Will, you mentioned that this project is actually older than County Seat. How did you prioritize their releases?
WS: Right. We did the first session (four songs at Communicating Vessels studio) back in 2017 and then took a break until we had the rest of album ready to record (which we did in early 2018, if I remember correctly) – but the County Seat album came together in a matter of one month in late 2017 and we released it four months after it was mixed and mastered. That’s a very quick turnaround, in my experience. So it wasn’t really planned that way.
Did that move quickly because you weren’t coordinating as many schedules? Or was there some other strategy to that?
WS: I think County Seat just had less moving parts, so to speak. I already had the cover art done, etc. and everything was basically ready before Cornelius Chapel came into the picture. With Timber, we were a little bit more delicate with some of the pre-release stuff that can be tedious at times. But all that said, it has been a seamless process and we’re very pleased with the way everything came together.
As this record has been complete for a while now, have the two of you begun writing new Timber music that we haven’t yet heard?
WS: Oh yeah, we’re constantly writing new material and workshopping it in rehearsals and live shows. I’m getting ready to record another full-length solo album in a few weeks and Janet is planning to record her debut full-length solo album in Spring 2019, too. On top of all that, we have new Timber material that we hope to record in 2019. I like to have multiple projects going all at once if I can swing it.
A Janet Simpson-Templin solo album? What can you tell me about that?
JST: The set of songs I’m planning to record may be the most straightforward I’ve ever written or released. In Delicate Cutters, which was my primary “solo” outlet for many years, I tended toward impressionism and poetics, shying away from really saying anything directly. This set of songs is probably influenced by some internal changes I’ve had the last couple of years, and maybe the fact that I’ve started listening to more classic country music lately. I’m excited about them, and of course, I’ve roped Will into playing guitar and contributing some backing vocals on them.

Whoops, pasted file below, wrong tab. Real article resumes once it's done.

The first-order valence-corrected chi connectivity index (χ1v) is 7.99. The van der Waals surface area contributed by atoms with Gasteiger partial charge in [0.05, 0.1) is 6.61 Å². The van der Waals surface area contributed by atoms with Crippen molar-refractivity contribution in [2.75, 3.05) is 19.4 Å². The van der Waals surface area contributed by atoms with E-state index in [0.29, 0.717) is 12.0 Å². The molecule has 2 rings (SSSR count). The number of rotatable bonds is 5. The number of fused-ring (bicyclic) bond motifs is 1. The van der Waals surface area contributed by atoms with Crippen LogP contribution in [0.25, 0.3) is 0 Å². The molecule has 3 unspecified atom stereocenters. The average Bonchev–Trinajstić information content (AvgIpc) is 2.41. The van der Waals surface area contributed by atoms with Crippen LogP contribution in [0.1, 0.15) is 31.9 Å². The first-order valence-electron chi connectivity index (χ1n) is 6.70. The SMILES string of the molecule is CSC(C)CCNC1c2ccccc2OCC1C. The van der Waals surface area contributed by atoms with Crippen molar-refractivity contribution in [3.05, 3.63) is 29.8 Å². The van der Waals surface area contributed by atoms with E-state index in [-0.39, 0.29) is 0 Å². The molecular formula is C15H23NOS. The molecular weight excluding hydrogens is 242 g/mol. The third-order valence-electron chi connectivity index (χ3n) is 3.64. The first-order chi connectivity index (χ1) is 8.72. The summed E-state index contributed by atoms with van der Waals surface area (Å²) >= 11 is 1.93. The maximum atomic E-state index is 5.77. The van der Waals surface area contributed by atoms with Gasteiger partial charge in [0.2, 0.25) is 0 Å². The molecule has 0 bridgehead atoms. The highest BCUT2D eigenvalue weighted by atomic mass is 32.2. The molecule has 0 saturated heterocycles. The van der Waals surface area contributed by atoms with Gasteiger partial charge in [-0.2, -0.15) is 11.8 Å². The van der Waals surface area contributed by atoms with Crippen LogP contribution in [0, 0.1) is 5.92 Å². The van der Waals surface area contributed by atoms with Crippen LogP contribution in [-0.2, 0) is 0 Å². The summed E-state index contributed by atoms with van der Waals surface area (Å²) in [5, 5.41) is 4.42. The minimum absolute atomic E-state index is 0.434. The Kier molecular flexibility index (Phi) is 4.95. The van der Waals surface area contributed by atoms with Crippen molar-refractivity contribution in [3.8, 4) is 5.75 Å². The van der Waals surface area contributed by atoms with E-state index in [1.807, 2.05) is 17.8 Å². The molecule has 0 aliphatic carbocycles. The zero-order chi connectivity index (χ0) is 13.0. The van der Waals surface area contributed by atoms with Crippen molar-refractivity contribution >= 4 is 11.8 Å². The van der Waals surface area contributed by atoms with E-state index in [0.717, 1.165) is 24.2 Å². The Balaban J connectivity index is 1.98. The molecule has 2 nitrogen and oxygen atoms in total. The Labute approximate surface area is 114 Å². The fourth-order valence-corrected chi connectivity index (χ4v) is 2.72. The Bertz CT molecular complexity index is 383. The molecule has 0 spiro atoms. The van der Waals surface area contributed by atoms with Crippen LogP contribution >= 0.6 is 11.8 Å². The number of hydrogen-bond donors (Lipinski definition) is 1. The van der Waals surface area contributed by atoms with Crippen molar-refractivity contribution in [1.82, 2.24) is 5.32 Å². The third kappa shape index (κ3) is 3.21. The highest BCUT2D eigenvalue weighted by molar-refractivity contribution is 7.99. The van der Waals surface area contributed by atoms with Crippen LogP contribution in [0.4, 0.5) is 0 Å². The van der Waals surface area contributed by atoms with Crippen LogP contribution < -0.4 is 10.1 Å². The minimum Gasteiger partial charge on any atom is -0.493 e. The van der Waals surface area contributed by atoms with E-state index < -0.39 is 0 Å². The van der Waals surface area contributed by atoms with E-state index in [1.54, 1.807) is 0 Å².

So when you were writing for Delicate Cutters, you were more influenced by rock music?
JST: It may have been listening to artists like Kristin Hersh in my early days, but I really read a lot of poetry in my formative years. I think I was a still so much of a kid when I started that band, even though I was in my twenties. I just sort of wanted to be “different” than the mainstream, so maybe that was my way of giving some slight of hand. But maybe I was really afraid to be direct. I was a mess of a person, and bad, messy poetry made that feel better.
Do you ever see yourself revisiting any of those older projects? Delicate Cutters? Gum Creek Killers? Or is the solo work and the Timber project enough for you right now?
JST: Right now, Will’s solo band, Timber and my solo stuff has got me pretty busy. There’s also another project on the horizon I’m pretty excited about, but I can’t say much about yet…
JST: I’d love to return to some of the old collabs sometime. I still love all those projects and am really glad I did them. Delicate Cutters group-texts about once a year proposing a reunion show, but we haven’t actually made it happen yet. Maybe one day, though.
When did your tastes begin to change and how did it allow your own art to evolve?
JST: I’d say my tastes are always evolving – or maybe a better way to say it is becoming more inclusive. I don’t think there are any artists or bands I’ve listened to that feel like bad fashion choices in the past. [laughs] Maybe I should be embarrassed, though… I have to reflect on that… But I do remember that in the 5th grade, that’s when I started buying my own tapes. Since then, it’s been a process of discovery. The more I learn about and collect, the more I grow, hopefully, as a musician. I hope that never stops. I don’t have any sense I’ve arrived or am good enough or have learned enough.
Will we hear solo music from either or both of you on Sunday or will this be focused on Timber?
WS: For the show this Sunday, we’re going to stick with playing the Timber album front to back. But beyond that, we mix stuff in all the time from our various projects.
Timber will celebrate the release of ‘The Family’ on Sunday at Mom’s Basement. Doors open at 7 p.m. and music begins at 8 p.m. Chelsey Whild and Sarah Langford open. Admission is $5.